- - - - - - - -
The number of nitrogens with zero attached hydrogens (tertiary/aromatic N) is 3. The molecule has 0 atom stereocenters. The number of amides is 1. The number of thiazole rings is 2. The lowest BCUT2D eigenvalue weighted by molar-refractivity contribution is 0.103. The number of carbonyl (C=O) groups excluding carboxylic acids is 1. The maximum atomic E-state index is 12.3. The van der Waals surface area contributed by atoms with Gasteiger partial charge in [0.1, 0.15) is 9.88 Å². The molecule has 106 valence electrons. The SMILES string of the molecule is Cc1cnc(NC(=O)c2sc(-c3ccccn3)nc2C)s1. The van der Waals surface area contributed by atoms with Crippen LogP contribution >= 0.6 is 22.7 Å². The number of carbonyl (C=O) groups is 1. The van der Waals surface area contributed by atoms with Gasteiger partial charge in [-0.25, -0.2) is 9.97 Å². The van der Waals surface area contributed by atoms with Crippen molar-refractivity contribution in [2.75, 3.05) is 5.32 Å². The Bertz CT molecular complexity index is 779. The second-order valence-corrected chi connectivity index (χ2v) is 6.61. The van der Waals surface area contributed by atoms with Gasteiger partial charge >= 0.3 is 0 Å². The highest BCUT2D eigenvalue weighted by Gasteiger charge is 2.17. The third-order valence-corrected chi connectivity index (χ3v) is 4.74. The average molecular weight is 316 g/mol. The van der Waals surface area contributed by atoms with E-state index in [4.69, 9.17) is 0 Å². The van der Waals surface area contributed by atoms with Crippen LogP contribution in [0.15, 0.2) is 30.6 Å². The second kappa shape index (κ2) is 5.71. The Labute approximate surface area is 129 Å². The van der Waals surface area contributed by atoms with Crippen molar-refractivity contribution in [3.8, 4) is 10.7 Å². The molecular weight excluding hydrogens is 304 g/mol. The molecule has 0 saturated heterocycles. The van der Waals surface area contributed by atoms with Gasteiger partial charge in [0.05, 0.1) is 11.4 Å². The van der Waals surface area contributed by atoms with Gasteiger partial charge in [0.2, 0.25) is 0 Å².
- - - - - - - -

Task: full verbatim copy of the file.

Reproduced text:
The number of nitrogens with zero attached hydrogens (tertiary/aromatic N) is 3. The molecule has 0 atom stereocenters. The number of amides is 1. The number of thiazole rings is 2. The lowest BCUT2D eigenvalue weighted by molar-refractivity contribution is 0.103. The number of carbonyl (C=O) groups excluding carboxylic acids is 1. The maximum atomic E-state index is 12.3. The van der Waals surface area contributed by atoms with Gasteiger partial charge in [0.1, 0.15) is 9.88 Å². The molecule has 106 valence electrons. The SMILES string of the molecule is Cc1cnc(NC(=O)c2sc(-c3ccccn3)nc2C)s1. The van der Waals surface area contributed by atoms with Crippen LogP contribution >= 0.6 is 22.7 Å². The number of carbonyl (C=O) groups is 1. The van der Waals surface area contributed by atoms with Gasteiger partial charge in [-0.25, -0.2) is 9.97 Å². The van der Waals surface area contributed by atoms with Crippen molar-refractivity contribution in [2.75, 3.05) is 5.32 Å². The Bertz CT molecular complexity index is 779. The second-order valence-corrected chi connectivity index (χ2v) is 6.61. The van der Waals surface area contributed by atoms with Gasteiger partial charge >= 0.3 is 0 Å². The highest BCUT2D eigenvalue weighted by Gasteiger charge is 2.17. The third-order valence-corrected chi connectivity index (χ3v) is 4.74. The average molecular weight is 316 g/mol. The van der Waals surface area contributed by atoms with E-state index in [4.69, 9.17) is 0 Å². The van der Waals surface area contributed by atoms with Crippen LogP contribution in [0.15, 0.2) is 30.6 Å². The second kappa shape index (κ2) is 5.71. The Labute approximate surface area is 129 Å². The van der Waals surface area contributed by atoms with Crippen molar-refractivity contribution in [3.8, 4) is 10.7 Å². The molecular weight excluding hydrogens is 304 g/mol. The molecule has 0 saturated heterocycles. The van der Waals surface area contributed by atoms with Gasteiger partial charge in [0.05, 0.1) is 11.4 Å². The van der Waals surface area contributed by atoms with Gasteiger partial charge in [0.2, 0.25) is 0 Å².